Bishop Mathew Hassan Kukah
Bishop Mathew Hassan Kukah is the Catholic Bishop of Sokoto Diocese. In this interview with Mohammed Aminu, Kukah speaks on security situation in the country, endemic corruption and other sundry issues
What is your impression of the country at the attainment of 52 years of nationhood?
We have made progress despite the difficulties that the nation went through. The first problem we had in Nigeria was the tragic decision of the military to take away 30 years of our independence because had it been we were on the road like other countries during independence, the changes would have been tremendous. Thus, had it been we did not have such military interruption and instability, which coincided with massive upsurge of resources, Nigeria would have been one of the top economies in the world. I thank God that the military has left us and we are on the path now to doing new things despite the fact that we have missed several opportunities.
Are you saying that the military destroyed Nigeria?
It is not possible for us to quantify how much the military destroyed the foundations of democracy. Tragically, other countries that had been under military rule probably did things slightly differently but in the case of Nigeria, the greed of the military that led to successive coups destroyed the foundation of the military itself and pulled back democracy by so many years. And the military unfortunately did not have the capacity to unify the country by way of infrastructure.
Although the soldiers probably as individuals, might have been fantastic but they did not have the kind of time that was required to stay to build and complete projects. That is why we have massive spread of uncompleted and abandoned projects scattered everywhere. For instance, it took the Indians eight years to build and complete the Cancun Railways. The average project that you think that has a lasting effect probably requires at least eight years to complete it. Unfortunately, because of the greed of the elite and military, any person who shot himself into power, decided to abandon what the next person had started and that is why we have abandoned projects. So, had it been we had a sustained and uninterrupted democracy, things would have probably been different. The Indian Railway is literally on its own, it has a substantial workforce and is the highest employer of labour and it is a place where people want to go and work in India. For over a 40 year-period, Indian Railways never witnessed a workers’ strike. But if you look at Nigeria, tell me which profession has not been bastardised, whether it is military, bureaucracy or private sector.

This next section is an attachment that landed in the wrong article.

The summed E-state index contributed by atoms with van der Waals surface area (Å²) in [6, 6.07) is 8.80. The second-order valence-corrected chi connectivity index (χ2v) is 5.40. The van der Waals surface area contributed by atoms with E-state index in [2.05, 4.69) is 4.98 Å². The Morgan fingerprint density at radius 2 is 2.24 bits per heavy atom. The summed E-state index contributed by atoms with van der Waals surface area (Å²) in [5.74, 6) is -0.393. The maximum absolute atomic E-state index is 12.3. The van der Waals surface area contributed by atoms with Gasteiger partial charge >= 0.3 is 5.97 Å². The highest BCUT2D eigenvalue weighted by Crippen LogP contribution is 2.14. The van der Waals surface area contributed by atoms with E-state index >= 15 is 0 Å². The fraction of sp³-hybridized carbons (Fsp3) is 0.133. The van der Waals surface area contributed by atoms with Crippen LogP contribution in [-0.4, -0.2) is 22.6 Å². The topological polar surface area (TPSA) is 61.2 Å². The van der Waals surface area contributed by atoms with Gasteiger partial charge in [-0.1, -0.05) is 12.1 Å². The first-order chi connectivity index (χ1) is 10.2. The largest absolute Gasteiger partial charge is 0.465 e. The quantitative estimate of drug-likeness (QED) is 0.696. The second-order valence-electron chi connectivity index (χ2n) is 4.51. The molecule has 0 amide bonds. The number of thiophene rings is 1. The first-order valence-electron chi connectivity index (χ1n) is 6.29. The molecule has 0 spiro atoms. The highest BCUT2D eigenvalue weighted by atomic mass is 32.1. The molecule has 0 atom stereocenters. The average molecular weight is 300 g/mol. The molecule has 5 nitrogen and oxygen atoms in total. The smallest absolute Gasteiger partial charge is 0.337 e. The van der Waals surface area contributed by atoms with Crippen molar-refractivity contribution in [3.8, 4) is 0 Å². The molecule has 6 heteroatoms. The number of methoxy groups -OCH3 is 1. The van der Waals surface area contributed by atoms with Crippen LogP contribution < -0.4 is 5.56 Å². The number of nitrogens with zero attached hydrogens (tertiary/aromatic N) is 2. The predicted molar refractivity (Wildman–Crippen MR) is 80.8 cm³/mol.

So, we are literally in the period of rebuilding and Nigerians need a bit of patience. This road to democracy is irreversible, though it may have its problems. The only guarantee that we have now is to begin a process of saying that this man or woman has done well, let us give him a chance for a second term while this person has not done well and should be rejected in the next election. So, I think in the next 10 years, things would change and we will begin to see a different Nigeria based on certain level of continuity. It has to begin with the support of all of us.
Do you believe in rotational presidency and do you think it is a threat to the nation’s survival?
I don’t know what you mean by rotational presidency, but I think it is a rotation of greed. It is not a rotation of anybody trying to do good for Nigeria. We have got ourselves to a corner, which everybody believes it has to be their turn. If you see the kind of contract that is available to militants of yesterday and the kind of money people are throwing around, you will probably be tempted to say you are waiting for your turn when your own kinsman or person will be in power to have this kind of contract. And that is not the way a country should go; we cannot have a country that is rotating corruption and greed because in the long run, none of these things would impact on the lives of ordinary Nigerians.
I do not think you can pretend to be running a democracy based on the notion that it is the turn of this person or the other. Democracy is about competition and should be driven by ideas. Americans never say for example now, that it is time for a black person or a woman to be president.
So, we must not be tempted by extraordinary greedy politicians who never had any interest of transforming Nigeria beyond the fact that they want to have access to resources. I don’t think if the Igbo get the presidency tomorrow, they will actually change the living conditions of majority of the Igbo beyond the psychological feeling that their ethnic group is in power. I do not think President (Goodluck) Jonathan will necessarily impact the lives of majority of Niger Deltans beyond the few elite.
The clever politician will still make money and it doesn’t matter whether Abubakar or Kolawole is the president. I think what we are looking for is the best strategy that will guarantee the happiness of majority of Nigerians and it will not be by regional or rotational presidency but by Nigerians collectively choosing the best person for the nation.
Kukah... rotational presidency is greed informed